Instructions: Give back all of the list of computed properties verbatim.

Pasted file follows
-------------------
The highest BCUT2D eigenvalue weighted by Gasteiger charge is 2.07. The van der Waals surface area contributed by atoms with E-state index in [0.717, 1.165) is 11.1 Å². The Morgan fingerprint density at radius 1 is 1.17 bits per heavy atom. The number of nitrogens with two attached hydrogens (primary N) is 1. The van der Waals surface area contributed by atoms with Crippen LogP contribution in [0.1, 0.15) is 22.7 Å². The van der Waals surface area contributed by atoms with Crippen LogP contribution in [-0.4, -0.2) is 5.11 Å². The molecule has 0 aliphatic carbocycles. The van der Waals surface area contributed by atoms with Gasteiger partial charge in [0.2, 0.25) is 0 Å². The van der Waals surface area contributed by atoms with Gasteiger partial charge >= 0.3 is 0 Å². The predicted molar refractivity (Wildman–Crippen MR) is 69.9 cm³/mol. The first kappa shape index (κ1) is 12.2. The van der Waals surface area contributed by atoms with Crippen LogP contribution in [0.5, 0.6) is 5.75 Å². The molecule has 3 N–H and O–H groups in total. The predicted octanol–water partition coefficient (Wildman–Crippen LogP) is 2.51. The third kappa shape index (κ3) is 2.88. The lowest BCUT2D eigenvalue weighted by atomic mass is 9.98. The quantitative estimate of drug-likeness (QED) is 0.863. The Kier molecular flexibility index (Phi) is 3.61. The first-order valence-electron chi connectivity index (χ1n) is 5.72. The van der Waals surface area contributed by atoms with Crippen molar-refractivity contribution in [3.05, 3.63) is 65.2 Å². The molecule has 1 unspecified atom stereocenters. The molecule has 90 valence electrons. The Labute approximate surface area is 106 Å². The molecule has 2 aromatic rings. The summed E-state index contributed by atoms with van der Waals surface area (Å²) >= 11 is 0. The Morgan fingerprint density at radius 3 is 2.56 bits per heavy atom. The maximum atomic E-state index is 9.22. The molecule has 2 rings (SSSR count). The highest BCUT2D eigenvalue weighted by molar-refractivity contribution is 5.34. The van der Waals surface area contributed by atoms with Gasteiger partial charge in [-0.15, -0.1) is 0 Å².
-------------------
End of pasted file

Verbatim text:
The highest BCUT2D eigenvalue weighted by Gasteiger charge is 2.07. The van der Waals surface area contributed by atoms with E-state index in [0.717, 1.165) is 11.1 Å². The Morgan fingerprint density at radius 1 is 1.17 bits per heavy atom. The number of nitrogens with two attached hydrogens (primary N) is 1. The van der Waals surface area contributed by atoms with Crippen LogP contribution in [0.1, 0.15) is 22.7 Å². The van der Waals surface area contributed by atoms with Crippen LogP contribution in [-0.4, -0.2) is 5.11 Å². The molecule has 0 aliphatic carbocycles. The van der Waals surface area contributed by atoms with Gasteiger partial charge in [0.2, 0.25) is 0 Å². The van der Waals surface area contributed by atoms with Gasteiger partial charge >= 0.3 is 0 Å². The predicted molar refractivity (Wildman–Crippen MR) is 69.9 cm³/mol. The first kappa shape index (κ1) is 12.2. The van der Waals surface area contributed by atoms with Crippen LogP contribution in [0.5, 0.6) is 5.75 Å². The molecule has 3 N–H and O–H groups in total. The predicted octanol–water partition coefficient (Wildman–Crippen LogP) is 2.51. The third kappa shape index (κ3) is 2.88. The lowest BCUT2D eigenvalue weighted by atomic mass is 9.98. The quantitative estimate of drug-likeness (QED) is 0.863. The Kier molecular flexibility index (Phi) is 3.61. The first-order valence-electron chi connectivity index (χ1n) is 5.72. The van der Waals surface area contributed by atoms with Crippen molar-refractivity contribution in [3.05, 3.63) is 65.2 Å². The molecule has 1 unspecified atom stereocenters. The molecule has 90 valence electrons. The Labute approximate surface area is 106 Å². The molecule has 2 aromatic rings. The summed E-state index contributed by atoms with van der Waals surface area (Å²) >= 11 is 0. The Morgan fingerprint density at radius 3 is 2.56 bits per heavy atom. The maximum atomic E-state index is 9.22. The molecule has 2 rings (SSSR count). The highest BCUT2D eigenvalue weighted by molar-refractivity contribution is 5.34. The van der Waals surface area contributed by atoms with Gasteiger partial charge in [-0.15, -0.1) is 0 Å².